Rhetorical Analysis: To Be Happier Start Thinking About Your Death

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The time is just after the beginning of the New Year. A new article from the New York Times has just came out which is called To Be Happier Start Thinking about Your Death. Throughout the article they talk about how to have a better 2016 you must think about your own death. The author is Arthur C. Brooks he is the president of the American Enterprise Institute which is a Washington think tank. He is an American social scientist and musician. Arthur Brooks talks about eastern culture and surveys to build trust with the audience while introducing narratives all while keeping a harsh tone in the article. Brooks Keeps a pretty harsh tone. The tone seems to be harsh and distant because of the word choice that he uses. When he talks about the things…show more content…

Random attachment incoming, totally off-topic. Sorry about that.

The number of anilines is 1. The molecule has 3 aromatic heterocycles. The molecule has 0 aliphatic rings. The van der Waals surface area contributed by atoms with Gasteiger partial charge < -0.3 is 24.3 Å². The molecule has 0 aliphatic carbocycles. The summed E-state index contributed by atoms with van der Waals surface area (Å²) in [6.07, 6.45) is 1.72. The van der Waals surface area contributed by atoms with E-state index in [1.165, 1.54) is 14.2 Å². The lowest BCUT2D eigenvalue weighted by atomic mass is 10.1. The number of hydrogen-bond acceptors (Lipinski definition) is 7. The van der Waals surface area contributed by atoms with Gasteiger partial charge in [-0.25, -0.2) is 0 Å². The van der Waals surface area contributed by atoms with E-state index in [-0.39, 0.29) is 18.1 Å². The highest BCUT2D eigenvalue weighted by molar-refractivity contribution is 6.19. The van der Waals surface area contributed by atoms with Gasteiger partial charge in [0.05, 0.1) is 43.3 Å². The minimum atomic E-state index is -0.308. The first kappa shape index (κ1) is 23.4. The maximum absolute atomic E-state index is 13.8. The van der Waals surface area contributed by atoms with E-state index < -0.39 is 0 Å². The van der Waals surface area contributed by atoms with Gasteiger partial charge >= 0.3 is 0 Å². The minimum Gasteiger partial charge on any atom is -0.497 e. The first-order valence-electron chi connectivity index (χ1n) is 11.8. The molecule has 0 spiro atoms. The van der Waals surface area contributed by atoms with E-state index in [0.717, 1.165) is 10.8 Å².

The Brooks brings up other things that one person said that is thought of very highly in our society or any society. One person that is talked about is the Buddha himself. The shared ability of the Buddha makes things more trustworthy. This brings the argument into a more spiritual basis which seems to strengthen the argument that is made and that it also widen the number of people that are now in the audience for this paper. The Buddha gives the paper a very strong sense of ethics and that the things in this article are true. The writer talks about a survey that was done by the Journal of Science and the Nobel Prize winner Daniel Kahneman. Just by putting the name of the person that did the survey made it stronger and increased the strength of the argument. The People that the Brooks talks about make the argument its strongest statement. The addition of others ethos make the argument more spiritual, more trustworthy and overall makes the argument easier to believe. All of those things make the argument stronger and is the strongest part of his overall argument he makes. Brook brings his argument all together in the last paragraph of the article. The last paragraph seems to be pulling the article together. He does this by bringing his call to action for his whole argument. The Brooks gives his call to action that you should “improve your alignment and maybe become funnier in the process” by thinking about
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